This stay-at-home-dad of two gave up his job to support his wife’s dream of succeeding as a hawker
Married to a third-generation hawker who works long hours, Kris Tan gave up his career as a freelance social media community manager to take care of the couple’s two young daughters. He shares the great struggles and rewards of the road less taken in the first of this series on men who champion women’s issues.
“I can fulfil any role that a mother can, except breastfeed.” This was one of the things that struck me about my conversation with Kris Tan, a 41-year-old stay-at-home-dad.
Over the years, I have heard many women declare that they can do whatever men can. But I can’t remember hearing men make a similar proclamation, especially when it comes to primary caregiving.
Few men have experienced the challenges of being a primary caregiver, and fewer it seems, aspire towards it.
Tan however, takes a very different view. As a father of two young girls aged six and three, he gave up his work as a freelance social media community manager to care for his children on a full-time basis.
Over the past six years, he has been there not just for the major developmental milestones, but also all the diaper changes, night feeds, sleep regression and meltdowns.
He has also cycled through clinical depression, partly caused by severe sleep deprivation and the stress of childcare. Yet, despite his struggles, he would tell you, without missing a beat, that it is all worth it.
BECOMING A FULL-TIME DAD
Tan did not set out to be a stay-at-home-dad. Before children, he was working from home as a freelance social media community manager. His wife, Li Ruifang, is a third-generation hawker at 545 Whampoa Prawn Noodles at Tekka Centre.
Li, 38, would work six-day weeks (although she has since cut back to five-day weeks), leaving the house around 2.30am and only returning around 3pm to 4pm.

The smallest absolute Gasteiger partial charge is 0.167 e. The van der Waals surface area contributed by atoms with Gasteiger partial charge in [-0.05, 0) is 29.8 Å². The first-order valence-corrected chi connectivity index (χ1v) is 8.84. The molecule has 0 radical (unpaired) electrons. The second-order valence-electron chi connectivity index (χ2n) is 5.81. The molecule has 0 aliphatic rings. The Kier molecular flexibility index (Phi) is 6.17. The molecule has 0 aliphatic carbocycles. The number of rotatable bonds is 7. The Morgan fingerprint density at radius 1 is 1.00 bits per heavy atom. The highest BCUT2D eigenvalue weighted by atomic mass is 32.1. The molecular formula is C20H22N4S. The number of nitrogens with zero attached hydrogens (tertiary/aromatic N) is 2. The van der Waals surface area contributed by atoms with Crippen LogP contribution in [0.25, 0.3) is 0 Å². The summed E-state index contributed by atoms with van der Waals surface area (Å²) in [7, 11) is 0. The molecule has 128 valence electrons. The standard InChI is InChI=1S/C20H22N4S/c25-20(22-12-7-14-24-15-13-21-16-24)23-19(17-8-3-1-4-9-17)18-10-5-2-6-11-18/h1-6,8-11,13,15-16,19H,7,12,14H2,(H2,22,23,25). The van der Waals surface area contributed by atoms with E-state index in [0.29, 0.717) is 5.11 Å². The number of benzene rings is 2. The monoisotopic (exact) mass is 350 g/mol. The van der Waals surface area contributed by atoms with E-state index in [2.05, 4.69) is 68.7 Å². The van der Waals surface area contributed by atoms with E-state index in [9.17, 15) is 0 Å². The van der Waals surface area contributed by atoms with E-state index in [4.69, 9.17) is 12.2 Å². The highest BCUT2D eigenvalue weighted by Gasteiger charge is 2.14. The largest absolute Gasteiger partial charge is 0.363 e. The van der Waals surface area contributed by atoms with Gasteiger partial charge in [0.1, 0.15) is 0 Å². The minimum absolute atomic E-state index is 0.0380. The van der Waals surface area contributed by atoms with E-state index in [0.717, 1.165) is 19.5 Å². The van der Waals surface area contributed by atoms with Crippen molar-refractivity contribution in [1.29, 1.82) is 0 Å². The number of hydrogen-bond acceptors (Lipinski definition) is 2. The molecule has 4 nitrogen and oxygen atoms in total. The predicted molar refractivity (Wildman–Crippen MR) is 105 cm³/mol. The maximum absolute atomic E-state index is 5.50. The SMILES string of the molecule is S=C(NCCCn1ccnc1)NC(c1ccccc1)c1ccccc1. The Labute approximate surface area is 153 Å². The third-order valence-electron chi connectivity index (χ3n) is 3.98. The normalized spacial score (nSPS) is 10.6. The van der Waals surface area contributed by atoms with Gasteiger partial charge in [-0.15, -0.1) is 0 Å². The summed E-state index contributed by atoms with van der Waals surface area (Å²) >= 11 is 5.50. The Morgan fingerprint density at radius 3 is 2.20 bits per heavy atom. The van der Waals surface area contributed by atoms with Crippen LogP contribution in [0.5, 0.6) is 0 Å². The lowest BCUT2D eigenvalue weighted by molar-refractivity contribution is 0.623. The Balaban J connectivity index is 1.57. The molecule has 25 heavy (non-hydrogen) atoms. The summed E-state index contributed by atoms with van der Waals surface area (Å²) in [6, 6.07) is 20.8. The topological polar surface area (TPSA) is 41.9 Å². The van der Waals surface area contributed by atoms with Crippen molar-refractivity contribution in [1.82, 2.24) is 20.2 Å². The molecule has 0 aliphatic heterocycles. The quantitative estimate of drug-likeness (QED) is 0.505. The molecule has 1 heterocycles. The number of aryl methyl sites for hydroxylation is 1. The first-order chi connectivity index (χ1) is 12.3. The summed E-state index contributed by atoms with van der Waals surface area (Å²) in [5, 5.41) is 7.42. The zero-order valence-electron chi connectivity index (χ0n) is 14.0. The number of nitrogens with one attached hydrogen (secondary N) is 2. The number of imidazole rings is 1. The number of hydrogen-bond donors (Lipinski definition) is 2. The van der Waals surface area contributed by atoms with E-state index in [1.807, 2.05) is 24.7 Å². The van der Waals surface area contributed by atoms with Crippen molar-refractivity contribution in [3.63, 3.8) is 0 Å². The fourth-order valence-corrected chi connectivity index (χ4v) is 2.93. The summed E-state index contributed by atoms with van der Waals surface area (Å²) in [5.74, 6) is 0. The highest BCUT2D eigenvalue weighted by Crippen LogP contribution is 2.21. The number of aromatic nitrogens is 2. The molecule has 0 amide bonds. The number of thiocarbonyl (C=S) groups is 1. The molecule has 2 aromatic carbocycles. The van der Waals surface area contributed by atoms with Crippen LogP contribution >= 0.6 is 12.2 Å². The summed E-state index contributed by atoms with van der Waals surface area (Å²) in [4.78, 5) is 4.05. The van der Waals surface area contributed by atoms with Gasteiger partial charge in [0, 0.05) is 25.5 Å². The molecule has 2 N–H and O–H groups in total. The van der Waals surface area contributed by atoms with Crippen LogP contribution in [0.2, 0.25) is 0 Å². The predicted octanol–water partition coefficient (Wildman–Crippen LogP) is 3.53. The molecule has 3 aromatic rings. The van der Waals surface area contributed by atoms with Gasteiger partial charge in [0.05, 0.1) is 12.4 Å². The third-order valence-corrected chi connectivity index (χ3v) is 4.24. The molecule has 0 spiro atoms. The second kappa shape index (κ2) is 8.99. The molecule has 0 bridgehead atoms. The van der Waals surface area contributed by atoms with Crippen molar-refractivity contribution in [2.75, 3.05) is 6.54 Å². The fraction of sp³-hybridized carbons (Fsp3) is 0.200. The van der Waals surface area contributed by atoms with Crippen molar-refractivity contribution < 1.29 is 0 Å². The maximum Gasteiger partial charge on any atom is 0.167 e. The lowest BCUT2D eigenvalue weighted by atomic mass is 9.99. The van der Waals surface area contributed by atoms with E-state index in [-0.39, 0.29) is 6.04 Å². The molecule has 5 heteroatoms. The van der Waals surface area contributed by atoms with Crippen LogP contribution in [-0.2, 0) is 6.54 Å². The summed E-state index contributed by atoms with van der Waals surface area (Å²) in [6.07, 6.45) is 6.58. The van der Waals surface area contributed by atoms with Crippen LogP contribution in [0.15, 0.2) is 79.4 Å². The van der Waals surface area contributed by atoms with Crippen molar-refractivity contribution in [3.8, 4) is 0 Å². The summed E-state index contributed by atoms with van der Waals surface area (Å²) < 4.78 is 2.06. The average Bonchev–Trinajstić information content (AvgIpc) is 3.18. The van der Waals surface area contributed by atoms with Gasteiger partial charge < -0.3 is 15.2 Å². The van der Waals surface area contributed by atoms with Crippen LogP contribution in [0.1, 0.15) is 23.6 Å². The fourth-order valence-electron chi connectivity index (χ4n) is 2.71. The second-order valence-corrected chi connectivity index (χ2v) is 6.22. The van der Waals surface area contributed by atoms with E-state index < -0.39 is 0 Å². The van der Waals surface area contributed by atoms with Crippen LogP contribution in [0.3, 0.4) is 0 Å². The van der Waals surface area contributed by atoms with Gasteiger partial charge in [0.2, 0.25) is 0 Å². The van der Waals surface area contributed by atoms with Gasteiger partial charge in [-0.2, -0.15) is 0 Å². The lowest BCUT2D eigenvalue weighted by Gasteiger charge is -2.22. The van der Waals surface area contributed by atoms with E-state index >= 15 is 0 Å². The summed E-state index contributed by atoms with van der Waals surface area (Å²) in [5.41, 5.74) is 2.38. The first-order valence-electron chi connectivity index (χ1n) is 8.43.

Since Tan did not want to hire a maid, when the couple was planning for a family, it was decided that Tan would take care of the baby while Li was at work, and she would pitch in whenever available.
However, when they welcomed their eldest daughter Kyra in 2016, Li suffered from a tailbone injury during the delivery process. So after the confinement nanny left, Tan found himself taking over baby care entirely.
“My wife’s tailbone injury lasted for a year or more, and it caused her a lot of pain, so even when she started work after four months of maternity leave, her weekends were spent recuperating, and childcaring was left to me,” he said.
At that time, Tan was managing two social media accounts and worked at home from 9am to 5pm. “When Kyra was still a newborn and her movement was limited, it was quite manageable. But when she started to crawl and needed interaction, I felt the strain,” he recalled.
“From the moment children learn to crawl … it’s up to us parents to find a safe spot for them to learn to push their limits without hurting themselves,” he said.
As Kyra’s primary caregiver, his daughter was always on his mind. “It was a constant mental load that I had throughout the day,” he added.
When we go for meals, it’s also very natural for the server to present the bill to the man, and I would have to direct the server to my wife since she is the one paying for the meal.